Not content with crushing reunion hopes for Guns ‘N Roses die hards, Axl Rose would like to ruin your kid’s favorite hard rock video game as well.
Mr. Rose is currently in the middle of a lawsuit against gaming giant Activision Blizzard for a cool $20 million regarding a breach of contract based on the video game Guitar Hero III. And if that wasn’t the kicker, the breach in question involved the game’s use of none other than ex bandmate, and sometimes enemy, Slash.
Rose appeared in a Los Angeles court yesterday regarding the lawsuit, according to The Hollywood Reporter, and although the judge allowed his breach of contract claims to go to trial, his fraud allegation – which also stem from the use of Slash’s image on the game – was dismissed.
Rose claims that although he and his Black Frog Music company signed off on “Welcome to the Jungle” with the condition that Slash not be featured in the game, Activision went ahead and featured the top hat rocker anyway – on the cover no less.
Axl Rose's breach of contract claim to proceed
Although the game in question was released back in 2007, Rose did not file the lawsuit until 2010. Activision says that the lawsuit came after the statute of limitations had expired although Rose countered that he didn’t file the case earlier because the company had made a series of lucrative business propositions “worth millions of dollars” which included a Guns ‘N Roses themed video game that would feature songs from the band’s 2008 album, Chinese Democracy.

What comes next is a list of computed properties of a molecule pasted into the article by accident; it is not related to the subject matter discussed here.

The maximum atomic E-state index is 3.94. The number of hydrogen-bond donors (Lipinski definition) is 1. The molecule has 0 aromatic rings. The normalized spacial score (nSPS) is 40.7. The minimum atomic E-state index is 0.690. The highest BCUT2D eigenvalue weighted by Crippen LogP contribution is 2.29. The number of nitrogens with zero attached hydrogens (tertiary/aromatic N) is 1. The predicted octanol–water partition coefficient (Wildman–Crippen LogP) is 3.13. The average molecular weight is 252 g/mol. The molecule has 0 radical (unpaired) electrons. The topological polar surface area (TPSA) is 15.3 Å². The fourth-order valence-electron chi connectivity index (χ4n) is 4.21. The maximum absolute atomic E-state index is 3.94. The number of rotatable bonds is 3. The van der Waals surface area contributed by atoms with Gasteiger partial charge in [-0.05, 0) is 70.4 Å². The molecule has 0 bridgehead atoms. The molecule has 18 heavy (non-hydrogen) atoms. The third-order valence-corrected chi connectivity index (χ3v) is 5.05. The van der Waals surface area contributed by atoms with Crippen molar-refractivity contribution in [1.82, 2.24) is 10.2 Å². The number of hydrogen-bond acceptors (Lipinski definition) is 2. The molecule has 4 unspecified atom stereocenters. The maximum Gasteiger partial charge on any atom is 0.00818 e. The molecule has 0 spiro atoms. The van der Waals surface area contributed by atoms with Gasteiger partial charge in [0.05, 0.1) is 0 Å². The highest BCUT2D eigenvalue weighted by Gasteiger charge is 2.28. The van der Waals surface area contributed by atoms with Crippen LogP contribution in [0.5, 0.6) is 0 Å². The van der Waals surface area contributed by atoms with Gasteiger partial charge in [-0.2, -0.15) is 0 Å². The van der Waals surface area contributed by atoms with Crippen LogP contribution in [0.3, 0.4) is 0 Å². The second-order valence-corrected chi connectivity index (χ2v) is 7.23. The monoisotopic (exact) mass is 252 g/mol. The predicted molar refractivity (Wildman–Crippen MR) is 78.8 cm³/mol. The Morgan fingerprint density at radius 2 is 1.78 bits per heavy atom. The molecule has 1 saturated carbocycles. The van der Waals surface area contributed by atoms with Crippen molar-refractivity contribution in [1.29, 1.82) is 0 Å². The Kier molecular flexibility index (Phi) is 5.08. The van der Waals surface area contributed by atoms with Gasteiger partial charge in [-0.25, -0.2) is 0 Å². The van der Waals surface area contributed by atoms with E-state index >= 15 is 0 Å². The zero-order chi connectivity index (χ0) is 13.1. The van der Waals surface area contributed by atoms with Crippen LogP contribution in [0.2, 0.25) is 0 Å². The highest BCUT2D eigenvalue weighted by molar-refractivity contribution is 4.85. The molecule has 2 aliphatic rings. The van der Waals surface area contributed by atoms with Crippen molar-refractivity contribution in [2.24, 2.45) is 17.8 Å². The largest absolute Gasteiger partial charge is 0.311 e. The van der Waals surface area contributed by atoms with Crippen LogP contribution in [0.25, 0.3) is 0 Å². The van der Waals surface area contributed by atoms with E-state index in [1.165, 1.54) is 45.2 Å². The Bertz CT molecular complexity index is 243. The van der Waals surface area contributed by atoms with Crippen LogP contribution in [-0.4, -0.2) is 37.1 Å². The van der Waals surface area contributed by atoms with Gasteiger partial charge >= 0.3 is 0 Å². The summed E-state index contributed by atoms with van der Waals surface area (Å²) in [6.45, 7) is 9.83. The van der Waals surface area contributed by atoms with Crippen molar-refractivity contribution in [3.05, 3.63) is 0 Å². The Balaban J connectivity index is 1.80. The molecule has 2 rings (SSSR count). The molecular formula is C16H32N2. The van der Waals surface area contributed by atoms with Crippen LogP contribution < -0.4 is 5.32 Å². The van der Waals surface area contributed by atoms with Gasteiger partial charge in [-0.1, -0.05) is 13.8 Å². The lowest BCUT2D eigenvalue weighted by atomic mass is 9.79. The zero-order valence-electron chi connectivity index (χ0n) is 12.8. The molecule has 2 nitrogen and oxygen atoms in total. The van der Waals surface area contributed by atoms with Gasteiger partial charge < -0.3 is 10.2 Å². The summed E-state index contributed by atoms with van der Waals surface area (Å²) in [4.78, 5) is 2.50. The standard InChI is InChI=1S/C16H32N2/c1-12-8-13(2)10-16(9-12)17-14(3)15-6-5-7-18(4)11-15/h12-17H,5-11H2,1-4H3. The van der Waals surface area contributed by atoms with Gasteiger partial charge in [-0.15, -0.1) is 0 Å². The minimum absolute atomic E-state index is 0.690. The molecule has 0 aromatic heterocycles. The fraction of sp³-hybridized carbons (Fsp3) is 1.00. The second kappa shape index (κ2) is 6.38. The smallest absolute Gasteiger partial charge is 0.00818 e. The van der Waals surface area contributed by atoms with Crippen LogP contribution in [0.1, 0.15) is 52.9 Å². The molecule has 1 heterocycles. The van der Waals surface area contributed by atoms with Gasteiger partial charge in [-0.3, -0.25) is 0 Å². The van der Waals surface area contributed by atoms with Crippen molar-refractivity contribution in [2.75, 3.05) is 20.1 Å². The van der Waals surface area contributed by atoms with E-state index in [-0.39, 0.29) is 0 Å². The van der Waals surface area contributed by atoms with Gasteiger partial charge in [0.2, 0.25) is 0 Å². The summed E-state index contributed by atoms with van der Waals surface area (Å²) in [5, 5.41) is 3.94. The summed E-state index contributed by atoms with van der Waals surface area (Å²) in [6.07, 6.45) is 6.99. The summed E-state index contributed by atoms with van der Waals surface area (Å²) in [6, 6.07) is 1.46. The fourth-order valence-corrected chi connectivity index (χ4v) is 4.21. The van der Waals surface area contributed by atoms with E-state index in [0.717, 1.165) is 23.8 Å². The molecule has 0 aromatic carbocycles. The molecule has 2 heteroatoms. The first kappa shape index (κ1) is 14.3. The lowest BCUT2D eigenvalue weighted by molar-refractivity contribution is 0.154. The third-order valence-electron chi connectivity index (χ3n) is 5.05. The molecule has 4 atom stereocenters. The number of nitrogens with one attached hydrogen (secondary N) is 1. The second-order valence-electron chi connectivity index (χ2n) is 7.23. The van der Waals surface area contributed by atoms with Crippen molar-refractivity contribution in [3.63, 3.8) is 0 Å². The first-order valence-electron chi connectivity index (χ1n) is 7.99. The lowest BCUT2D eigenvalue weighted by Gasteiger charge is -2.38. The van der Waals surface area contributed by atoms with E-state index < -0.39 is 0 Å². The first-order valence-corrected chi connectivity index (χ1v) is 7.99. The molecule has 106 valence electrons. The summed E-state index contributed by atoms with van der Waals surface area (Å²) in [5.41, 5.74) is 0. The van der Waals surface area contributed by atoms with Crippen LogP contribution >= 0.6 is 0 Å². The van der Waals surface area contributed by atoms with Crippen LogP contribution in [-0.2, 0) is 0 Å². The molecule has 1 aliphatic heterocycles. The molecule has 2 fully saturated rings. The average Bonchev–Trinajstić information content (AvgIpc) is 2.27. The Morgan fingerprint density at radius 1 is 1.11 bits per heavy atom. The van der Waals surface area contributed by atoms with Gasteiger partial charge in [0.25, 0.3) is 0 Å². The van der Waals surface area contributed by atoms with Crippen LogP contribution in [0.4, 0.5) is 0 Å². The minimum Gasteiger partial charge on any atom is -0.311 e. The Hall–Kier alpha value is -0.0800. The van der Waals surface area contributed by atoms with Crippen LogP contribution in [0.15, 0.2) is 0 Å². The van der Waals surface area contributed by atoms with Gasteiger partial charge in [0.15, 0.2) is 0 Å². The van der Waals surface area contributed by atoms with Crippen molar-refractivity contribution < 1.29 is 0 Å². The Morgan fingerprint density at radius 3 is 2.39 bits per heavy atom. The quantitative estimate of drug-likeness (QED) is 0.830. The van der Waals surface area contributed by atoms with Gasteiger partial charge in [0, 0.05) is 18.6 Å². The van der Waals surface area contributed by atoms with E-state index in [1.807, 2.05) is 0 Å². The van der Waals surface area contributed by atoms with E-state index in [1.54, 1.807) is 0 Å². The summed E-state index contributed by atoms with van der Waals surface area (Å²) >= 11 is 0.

Activision added that Rose didn’t really have a leg to stand on since the company licensed “Welcome to the Jungle” from GNR Music, the band’s publishing company, which requires approval from Rose, Slash and Duff McKagan.
"Rose had no authority to enter into a license for 'Welcome to the Jungle' in his individual capacity because he does not own the song or the sound recording," Activision said in court, hence, he can’t sue against something he couldn’t legally enter in the first place.
Maybe Activision should have let Rose in on that before they agreed to his “no Slash” terms, but that might be why they went ahead and did it anyway. Regardless, the judge has allowed half of the case to move forward and is scheduled for February 1st, 2013, to take care of the breach of contract suit.